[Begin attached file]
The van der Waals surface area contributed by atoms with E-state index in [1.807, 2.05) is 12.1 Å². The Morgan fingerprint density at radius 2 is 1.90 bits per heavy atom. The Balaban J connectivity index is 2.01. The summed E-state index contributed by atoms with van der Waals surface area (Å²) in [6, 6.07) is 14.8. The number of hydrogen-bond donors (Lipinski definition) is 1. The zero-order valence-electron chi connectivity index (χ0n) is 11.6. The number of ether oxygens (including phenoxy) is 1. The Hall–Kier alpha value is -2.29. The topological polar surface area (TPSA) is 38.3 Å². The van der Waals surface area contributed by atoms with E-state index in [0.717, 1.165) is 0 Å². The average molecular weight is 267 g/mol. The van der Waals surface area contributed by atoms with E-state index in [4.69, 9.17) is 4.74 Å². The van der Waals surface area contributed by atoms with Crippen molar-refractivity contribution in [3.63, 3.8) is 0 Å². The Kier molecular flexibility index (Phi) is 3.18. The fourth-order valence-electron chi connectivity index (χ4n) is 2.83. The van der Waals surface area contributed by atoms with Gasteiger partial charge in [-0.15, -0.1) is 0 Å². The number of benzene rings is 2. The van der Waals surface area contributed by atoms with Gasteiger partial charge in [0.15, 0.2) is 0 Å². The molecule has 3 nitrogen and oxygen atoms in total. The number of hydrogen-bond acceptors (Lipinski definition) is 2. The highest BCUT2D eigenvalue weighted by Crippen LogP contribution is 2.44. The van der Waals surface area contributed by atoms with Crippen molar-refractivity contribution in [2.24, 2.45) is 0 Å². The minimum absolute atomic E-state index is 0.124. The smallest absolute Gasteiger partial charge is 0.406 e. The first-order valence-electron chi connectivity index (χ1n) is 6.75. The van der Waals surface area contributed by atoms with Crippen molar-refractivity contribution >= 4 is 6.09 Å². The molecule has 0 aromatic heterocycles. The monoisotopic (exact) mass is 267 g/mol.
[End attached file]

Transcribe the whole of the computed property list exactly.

The van der Waals surface area contributed by atoms with E-state index in [1.807, 2.05) is 12.1 Å². The Morgan fingerprint density at radius 2 is 1.90 bits per heavy atom. The Balaban J connectivity index is 2.01. The summed E-state index contributed by atoms with van der Waals surface area (Å²) in [6, 6.07) is 14.8. The number of hydrogen-bond donors (Lipinski definition) is 1. The zero-order valence-electron chi connectivity index (χ0n) is 11.6. The number of ether oxygens (including phenoxy) is 1. The Hall–Kier alpha value is -2.29. The topological polar surface area (TPSA) is 38.3 Å². The van der Waals surface area contributed by atoms with E-state index in [0.717, 1.165) is 0 Å². The average molecular weight is 267 g/mol. The van der Waals surface area contributed by atoms with E-state index in [4.69, 9.17) is 4.74 Å². The van der Waals surface area contributed by atoms with Crippen molar-refractivity contribution in [3.63, 3.8) is 0 Å². The Kier molecular flexibility index (Phi) is 3.18. The fourth-order valence-electron chi connectivity index (χ4n) is 2.83. The van der Waals surface area contributed by atoms with Gasteiger partial charge in [-0.15, -0.1) is 0 Å². The number of benzene rings is 2. The van der Waals surface area contributed by atoms with Gasteiger partial charge in [0.15, 0.2) is 0 Å². The molecule has 3 nitrogen and oxygen atoms in total. The number of hydrogen-bond acceptors (Lipinski definition) is 2. The highest BCUT2D eigenvalue weighted by Crippen LogP contribution is 2.44. The van der Waals surface area contributed by atoms with Crippen molar-refractivity contribution in [2.24, 2.45) is 0 Å². The minimum absolute atomic E-state index is 0.124. The smallest absolute Gasteiger partial charge is 0.406 e. The first-order valence-electron chi connectivity index (χ1n) is 6.75. The van der Waals surface area contributed by atoms with Crippen molar-refractivity contribution >= 4 is 6.09 Å². The molecule has 0 aromatic heterocycles. The monoisotopic (exact) mass is 267 g/mol.